Moreover, the very existence of God would become a matter of indifference, if not of absolute scepticism, if our blessings were not to be sought and obtained by prayer. It is when we go to God as our Father, that we feel that he exists; and the mere philosopher, who barely proves the existence of God from the works of nature, has done very little towards convincing our hearts that God is, much less that he is the rewarder of them that diligently seek him.

While Stilling was at Strasburg, he was surrounded with sceptics and atheists, who advanced many arguments that he felt himself incapable of answering; but the tempter found nothing in him. These thoughts were in his heart, "He who so obviously hears the prayers of men, and guides their destiny so wonderfully and visibly, must beyond dispute be the true God, and his doctrine the word of God. Now, I have

always adored and worshiped Jesus Christ as my God and Saviour; he has heard me in the hour of need, and wonderfully supported and succored me; consequently Jesus Christ is incontestibly the true God; his doctrine the word of God, and his religion, so as he has instituted it, the true religion."

The arguing Christian may easily be ensnared by the sophistry of infidels, but the praying Christian never.

The same principle applies also to prayer for others, and intercessory prayer has additional benefits. Whenever we pray for others, we become deeply interested in them; and we cannot long pray for them without loving them. The Christian who is in the habit of praying for his enemies, finds no difficulty in obeying the precept of Christ which requires him to love them; but the prayerless person will find even the duty of forgiveness a very hard one.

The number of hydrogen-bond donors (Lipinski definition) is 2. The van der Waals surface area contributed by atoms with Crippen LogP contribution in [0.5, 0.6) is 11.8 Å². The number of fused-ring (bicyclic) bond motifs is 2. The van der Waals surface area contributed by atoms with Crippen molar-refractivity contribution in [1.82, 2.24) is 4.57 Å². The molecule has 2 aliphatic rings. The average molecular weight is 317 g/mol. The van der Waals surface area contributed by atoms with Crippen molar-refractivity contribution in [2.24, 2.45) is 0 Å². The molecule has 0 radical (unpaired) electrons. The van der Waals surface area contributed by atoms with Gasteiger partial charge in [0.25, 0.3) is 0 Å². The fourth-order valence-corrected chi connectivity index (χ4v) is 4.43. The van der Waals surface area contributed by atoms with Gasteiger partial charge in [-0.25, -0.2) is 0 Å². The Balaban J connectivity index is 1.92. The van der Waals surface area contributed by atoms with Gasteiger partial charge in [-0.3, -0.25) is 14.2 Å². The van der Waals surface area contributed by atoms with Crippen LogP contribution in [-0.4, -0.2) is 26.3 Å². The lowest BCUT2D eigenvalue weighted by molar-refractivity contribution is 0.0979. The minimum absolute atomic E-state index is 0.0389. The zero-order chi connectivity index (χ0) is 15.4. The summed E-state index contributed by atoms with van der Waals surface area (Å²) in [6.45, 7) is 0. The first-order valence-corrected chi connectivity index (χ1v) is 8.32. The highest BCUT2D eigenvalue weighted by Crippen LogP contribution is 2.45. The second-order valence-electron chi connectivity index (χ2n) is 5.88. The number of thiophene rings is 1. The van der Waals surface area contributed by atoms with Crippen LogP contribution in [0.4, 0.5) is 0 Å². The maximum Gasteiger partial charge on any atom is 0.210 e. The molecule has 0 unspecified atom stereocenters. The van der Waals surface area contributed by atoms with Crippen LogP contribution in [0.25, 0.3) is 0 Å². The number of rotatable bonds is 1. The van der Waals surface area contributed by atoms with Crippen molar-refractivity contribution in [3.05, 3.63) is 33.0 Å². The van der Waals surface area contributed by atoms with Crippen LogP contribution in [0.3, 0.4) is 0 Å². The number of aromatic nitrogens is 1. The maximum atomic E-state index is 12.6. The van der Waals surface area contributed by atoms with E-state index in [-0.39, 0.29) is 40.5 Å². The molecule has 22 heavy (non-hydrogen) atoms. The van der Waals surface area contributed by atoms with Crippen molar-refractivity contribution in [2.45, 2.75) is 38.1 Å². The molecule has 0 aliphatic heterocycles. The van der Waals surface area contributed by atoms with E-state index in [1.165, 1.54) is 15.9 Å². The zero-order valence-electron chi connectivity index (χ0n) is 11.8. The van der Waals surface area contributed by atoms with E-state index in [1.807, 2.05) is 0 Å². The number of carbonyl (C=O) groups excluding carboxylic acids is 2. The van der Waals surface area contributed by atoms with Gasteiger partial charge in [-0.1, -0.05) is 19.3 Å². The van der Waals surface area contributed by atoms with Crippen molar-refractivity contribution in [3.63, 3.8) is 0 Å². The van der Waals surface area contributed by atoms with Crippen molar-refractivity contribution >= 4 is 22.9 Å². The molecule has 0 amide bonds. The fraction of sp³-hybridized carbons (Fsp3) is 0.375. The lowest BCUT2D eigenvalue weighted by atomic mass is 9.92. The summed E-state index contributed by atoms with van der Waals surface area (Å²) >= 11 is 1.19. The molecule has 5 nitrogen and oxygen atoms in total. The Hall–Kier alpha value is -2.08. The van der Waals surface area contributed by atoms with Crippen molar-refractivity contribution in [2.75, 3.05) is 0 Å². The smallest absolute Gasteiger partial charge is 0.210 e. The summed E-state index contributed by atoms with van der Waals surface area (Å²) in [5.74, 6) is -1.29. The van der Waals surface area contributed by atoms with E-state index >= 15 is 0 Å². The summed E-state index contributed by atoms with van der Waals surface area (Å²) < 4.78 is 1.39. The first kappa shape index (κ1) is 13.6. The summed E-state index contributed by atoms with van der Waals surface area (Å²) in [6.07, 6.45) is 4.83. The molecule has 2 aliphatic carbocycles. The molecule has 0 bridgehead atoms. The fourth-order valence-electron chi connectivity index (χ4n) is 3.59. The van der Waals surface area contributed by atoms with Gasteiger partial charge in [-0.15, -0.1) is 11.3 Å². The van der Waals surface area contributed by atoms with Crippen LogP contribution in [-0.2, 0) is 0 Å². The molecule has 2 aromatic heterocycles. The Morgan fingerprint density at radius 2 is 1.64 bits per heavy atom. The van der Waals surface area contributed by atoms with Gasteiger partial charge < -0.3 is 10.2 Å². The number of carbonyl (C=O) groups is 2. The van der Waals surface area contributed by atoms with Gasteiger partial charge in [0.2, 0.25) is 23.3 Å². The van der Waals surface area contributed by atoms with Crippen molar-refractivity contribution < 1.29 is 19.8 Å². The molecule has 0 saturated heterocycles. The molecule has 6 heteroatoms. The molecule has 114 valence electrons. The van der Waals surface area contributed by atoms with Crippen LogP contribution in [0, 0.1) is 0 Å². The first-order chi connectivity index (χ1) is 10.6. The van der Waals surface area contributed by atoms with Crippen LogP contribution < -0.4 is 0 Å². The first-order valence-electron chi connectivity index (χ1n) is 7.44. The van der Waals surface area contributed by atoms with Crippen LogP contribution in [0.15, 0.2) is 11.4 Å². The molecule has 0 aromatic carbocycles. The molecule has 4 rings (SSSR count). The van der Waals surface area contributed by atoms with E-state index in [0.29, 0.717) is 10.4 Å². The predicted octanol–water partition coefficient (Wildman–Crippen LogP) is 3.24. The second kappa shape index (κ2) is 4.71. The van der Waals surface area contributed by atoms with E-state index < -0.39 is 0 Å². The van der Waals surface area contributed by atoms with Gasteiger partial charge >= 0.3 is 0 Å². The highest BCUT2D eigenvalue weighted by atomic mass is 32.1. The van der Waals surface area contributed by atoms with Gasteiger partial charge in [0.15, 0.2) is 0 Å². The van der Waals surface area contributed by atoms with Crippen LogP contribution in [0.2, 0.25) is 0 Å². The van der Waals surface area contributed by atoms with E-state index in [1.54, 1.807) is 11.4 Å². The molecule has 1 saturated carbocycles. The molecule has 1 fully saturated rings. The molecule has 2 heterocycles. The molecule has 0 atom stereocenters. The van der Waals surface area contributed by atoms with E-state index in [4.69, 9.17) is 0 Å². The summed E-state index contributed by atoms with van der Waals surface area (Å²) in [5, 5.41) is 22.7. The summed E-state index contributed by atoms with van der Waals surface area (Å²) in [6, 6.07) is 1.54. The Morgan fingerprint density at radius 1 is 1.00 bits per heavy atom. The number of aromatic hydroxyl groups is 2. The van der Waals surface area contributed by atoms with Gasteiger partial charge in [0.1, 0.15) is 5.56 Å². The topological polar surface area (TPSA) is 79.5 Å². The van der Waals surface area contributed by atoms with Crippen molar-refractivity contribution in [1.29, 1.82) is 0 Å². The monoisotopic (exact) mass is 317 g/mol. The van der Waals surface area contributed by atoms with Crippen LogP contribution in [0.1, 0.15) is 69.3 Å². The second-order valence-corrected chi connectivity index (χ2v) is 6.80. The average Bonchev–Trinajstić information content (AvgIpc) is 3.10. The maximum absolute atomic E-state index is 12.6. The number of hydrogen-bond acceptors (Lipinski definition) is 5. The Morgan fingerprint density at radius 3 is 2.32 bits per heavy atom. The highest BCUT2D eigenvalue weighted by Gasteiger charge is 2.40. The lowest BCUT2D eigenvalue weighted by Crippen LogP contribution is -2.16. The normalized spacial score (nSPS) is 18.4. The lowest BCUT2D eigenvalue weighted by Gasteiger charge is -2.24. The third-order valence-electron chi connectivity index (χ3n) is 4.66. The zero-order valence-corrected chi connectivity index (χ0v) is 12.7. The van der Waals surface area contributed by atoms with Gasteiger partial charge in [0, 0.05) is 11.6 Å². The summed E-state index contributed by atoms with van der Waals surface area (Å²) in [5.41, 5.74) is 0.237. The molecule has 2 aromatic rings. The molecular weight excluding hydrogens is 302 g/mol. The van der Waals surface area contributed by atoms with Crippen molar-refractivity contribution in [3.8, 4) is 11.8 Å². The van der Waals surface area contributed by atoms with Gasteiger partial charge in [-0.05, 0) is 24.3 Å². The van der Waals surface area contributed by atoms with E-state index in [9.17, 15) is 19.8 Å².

It is a glorious privilege to be workers together with God in the great work of promoting the salvation of mankind, and that none may be deprived of a participation in so precious a privilege, the most efficient instrumentality is one in which all can unite, the poorest as well as the richest, the weakest as well as the strongest; the instrumentality of prayer. The poor, deserted, unfriended widow, feeble and helpless and dependent on charity for her daily bread, can lend a helping hand to the progress of God's chariot as really as Paul or Luther.

With two reflections we close our remarks on this interesting topic.

1. What a rich privilege the Christian has in prayer! The Christian, I mean, whose walk is consistent, whose devotion is uniform, who lives by the faith of the Son of God; for nothing short of this uniformly consistent life gives one a firm hold on the promises. The Christian who lives usually as the world live, cannot, when his exigencies seem to require it, suddenly work himself up into a spirit of prayer, any more than the man whose physical energies have been weakened and his health impaired by a long course of indolence and dissipation, can suddenly become healthy and vigorous, when placed in circumstances of distress and peril. My Christian friends, if you are not now in a condition which gives you firm hold on the promises, let not this day pass without a resolute effort in the strength of Christ, to plant plant your feet on this high ground of Christian confidence, and to maintain